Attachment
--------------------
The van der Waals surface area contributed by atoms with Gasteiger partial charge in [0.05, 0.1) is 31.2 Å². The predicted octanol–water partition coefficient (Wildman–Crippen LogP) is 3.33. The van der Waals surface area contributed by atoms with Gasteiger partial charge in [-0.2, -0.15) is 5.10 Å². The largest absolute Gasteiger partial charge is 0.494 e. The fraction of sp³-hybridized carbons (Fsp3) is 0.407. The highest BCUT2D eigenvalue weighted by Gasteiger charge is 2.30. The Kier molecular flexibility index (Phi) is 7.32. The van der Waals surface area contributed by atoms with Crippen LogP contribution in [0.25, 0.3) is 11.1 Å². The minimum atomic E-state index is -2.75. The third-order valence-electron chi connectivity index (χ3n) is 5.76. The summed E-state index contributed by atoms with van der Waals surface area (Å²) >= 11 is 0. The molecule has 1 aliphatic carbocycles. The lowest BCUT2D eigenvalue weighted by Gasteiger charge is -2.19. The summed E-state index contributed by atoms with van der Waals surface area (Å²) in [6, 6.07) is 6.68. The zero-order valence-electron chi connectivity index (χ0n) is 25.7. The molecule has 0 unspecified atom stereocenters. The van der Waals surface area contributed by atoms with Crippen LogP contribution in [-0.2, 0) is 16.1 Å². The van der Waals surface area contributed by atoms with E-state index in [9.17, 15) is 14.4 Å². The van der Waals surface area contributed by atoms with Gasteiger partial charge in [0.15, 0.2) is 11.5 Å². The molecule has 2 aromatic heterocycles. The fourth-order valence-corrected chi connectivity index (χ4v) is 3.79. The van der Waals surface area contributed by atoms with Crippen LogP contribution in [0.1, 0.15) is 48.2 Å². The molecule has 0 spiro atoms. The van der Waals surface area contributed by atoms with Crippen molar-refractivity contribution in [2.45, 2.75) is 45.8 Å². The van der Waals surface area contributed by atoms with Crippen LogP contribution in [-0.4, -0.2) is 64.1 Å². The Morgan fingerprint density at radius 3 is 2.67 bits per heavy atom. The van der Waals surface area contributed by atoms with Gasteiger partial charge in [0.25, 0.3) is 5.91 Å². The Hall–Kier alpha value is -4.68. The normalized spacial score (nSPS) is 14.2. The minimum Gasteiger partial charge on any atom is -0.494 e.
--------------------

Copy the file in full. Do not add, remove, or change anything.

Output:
The van der Waals surface area contributed by atoms with Gasteiger partial charge in [0.05, 0.1) is 31.2 Å². The predicted octanol–water partition coefficient (Wildman–Crippen LogP) is 3.33. The van der Waals surface area contributed by atoms with Gasteiger partial charge in [-0.2, -0.15) is 5.10 Å². The largest absolute Gasteiger partial charge is 0.494 e. The fraction of sp³-hybridized carbons (Fsp3) is 0.407. The highest BCUT2D eigenvalue weighted by Gasteiger charge is 2.30. The Kier molecular flexibility index (Phi) is 7.32. The van der Waals surface area contributed by atoms with Crippen LogP contribution in [0.25, 0.3) is 11.1 Å². The minimum atomic E-state index is -2.75. The third-order valence-electron chi connectivity index (χ3n) is 5.76. The summed E-state index contributed by atoms with van der Waals surface area (Å²) >= 11 is 0. The molecule has 1 aliphatic carbocycles. The lowest BCUT2D eigenvalue weighted by Gasteiger charge is -2.19. The summed E-state index contributed by atoms with van der Waals surface area (Å²) in [6, 6.07) is 6.68. The zero-order valence-electron chi connectivity index (χ0n) is 25.7. The molecule has 0 unspecified atom stereocenters. The van der Waals surface area contributed by atoms with Crippen LogP contribution in [-0.2, 0) is 16.1 Å². The van der Waals surface area contributed by atoms with E-state index in [9.17, 15) is 14.4 Å². The van der Waals surface area contributed by atoms with Gasteiger partial charge in [0.15, 0.2) is 11.5 Å². The molecule has 2 aromatic heterocycles. The fourth-order valence-corrected chi connectivity index (χ4v) is 3.79. The van der Waals surface area contributed by atoms with Crippen LogP contribution in [0.1, 0.15) is 48.2 Å². The molecule has 0 spiro atoms. The van der Waals surface area contributed by atoms with Crippen molar-refractivity contribution in [2.45, 2.75) is 45.8 Å². The van der Waals surface area contributed by atoms with Crippen LogP contribution in [-0.4, -0.2) is 64.1 Å². The Morgan fingerprint density at radius 3 is 2.67 bits per heavy atom. The van der Waals surface area contributed by atoms with Gasteiger partial charge in [0.25, 0.3) is 5.91 Å². The Hall–Kier alpha value is -4.68. The normalized spacial score (nSPS) is 14.2. The minimum Gasteiger partial charge on any atom is -0.494 e.